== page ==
Collaborating Authors

DeepFall -- Non-invasive Fall Detection with Deep Spatio-Temporal Convolutional Autoencoders Machine Learning

Human falls rarely occur; however, detecting falls is very important from the health and safety perspective. Due to the rarity of falls, it is difficult to employ supervised classification techniques to detect them. Moreover, in these highly skewed situations it is also difficult to extract domain specific features to identify falls. In this paper, we present a novel framework, \textit{DeepFall}, which formulates the fall detection problem as an anomaly detection problem. The \textit{DeepFall} framework presents the novel use of deep spatio-temporal convolutional autoencoders to learn spatial and temporal features from normal activities using non-invasive sensing modalities. We also present a new anomaly scoring method that combines the reconstruction score of frames across a video sequences to detect unseen falls. We tested the \textit{DeepFall} framework on three publicly available datasets collected through non-invasive sensing modalities, thermal camera and depth cameras and show superior results in comparison to traditional autoencoder and convolutional autoencoder methods to identify unseen falls.

EvAn: Neuromorphic Event-based Anomaly Detection Machine Learning

Abstract--Event-based cameras are bio-inspired novel sensors that asynchronously record changes in illumination in the form of events, thus resulting in significant advantages over conventional cameras in terms of low power utilization, high dynamic range, and no motion blur. Moreover, such cameras, by design, encode only the relative motion between the scene and the sensor (and not the static background) to yield a very sparse data structure, which can be utilized for various motion analytics tasks. We propose to model the motion dynamics in the event domain with dual discriminator conditional Generative adversarial Network (cGAN) built on state-of-the-art architectures. T o adapt event data for using as input to cGAN, we also put forward a deep learning solution to learn a novel representation of event data, which retains the sparsity of the data as well as encode the temporal information readily available from these sensors. Since there is no existing dataset for anomaly detection in event domain, we also provide an anomaly detection event dataset with an exhaustive set of anomalies. Index Terms --Neuromorphic Camera, Event data, Anomaly Detection, Generative Adversarial Network.null 1 I NTRODUCTION This paper focusses on anomaly detection using bio-inspired event-based cameras that register pixel-wise changes in brightness asynchronously in an efficient manner, which is radically different from how a conventional camera works. The asynchronous principle of operation endows event cameras [9] [10] [36] [41] to capture high-speed motions (with temporal resolution in the order of µs), high dynamic range ( 140 db) and sparse data. These low latency sensors have paved way to develop agile robotic applications [1], which was not feasible with conventional cameras.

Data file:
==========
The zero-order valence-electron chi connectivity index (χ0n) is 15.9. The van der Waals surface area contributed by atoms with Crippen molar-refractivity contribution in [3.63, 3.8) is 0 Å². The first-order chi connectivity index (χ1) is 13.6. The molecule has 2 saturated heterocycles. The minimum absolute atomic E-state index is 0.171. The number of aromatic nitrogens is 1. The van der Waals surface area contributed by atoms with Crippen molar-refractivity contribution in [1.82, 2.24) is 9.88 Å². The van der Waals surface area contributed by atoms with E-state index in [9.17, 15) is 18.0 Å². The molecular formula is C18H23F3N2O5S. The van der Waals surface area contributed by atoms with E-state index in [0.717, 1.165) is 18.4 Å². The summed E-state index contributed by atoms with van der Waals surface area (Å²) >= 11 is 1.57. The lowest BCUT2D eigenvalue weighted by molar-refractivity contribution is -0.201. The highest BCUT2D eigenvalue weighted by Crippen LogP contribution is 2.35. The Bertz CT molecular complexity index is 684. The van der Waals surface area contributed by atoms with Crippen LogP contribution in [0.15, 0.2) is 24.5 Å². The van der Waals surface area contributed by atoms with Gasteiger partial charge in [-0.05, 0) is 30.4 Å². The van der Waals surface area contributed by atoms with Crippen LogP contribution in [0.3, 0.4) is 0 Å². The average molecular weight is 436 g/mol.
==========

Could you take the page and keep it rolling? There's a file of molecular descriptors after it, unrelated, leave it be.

TAnoGAN: Time Series Anomaly Detection with Generative Adversarial Networks Machine Learning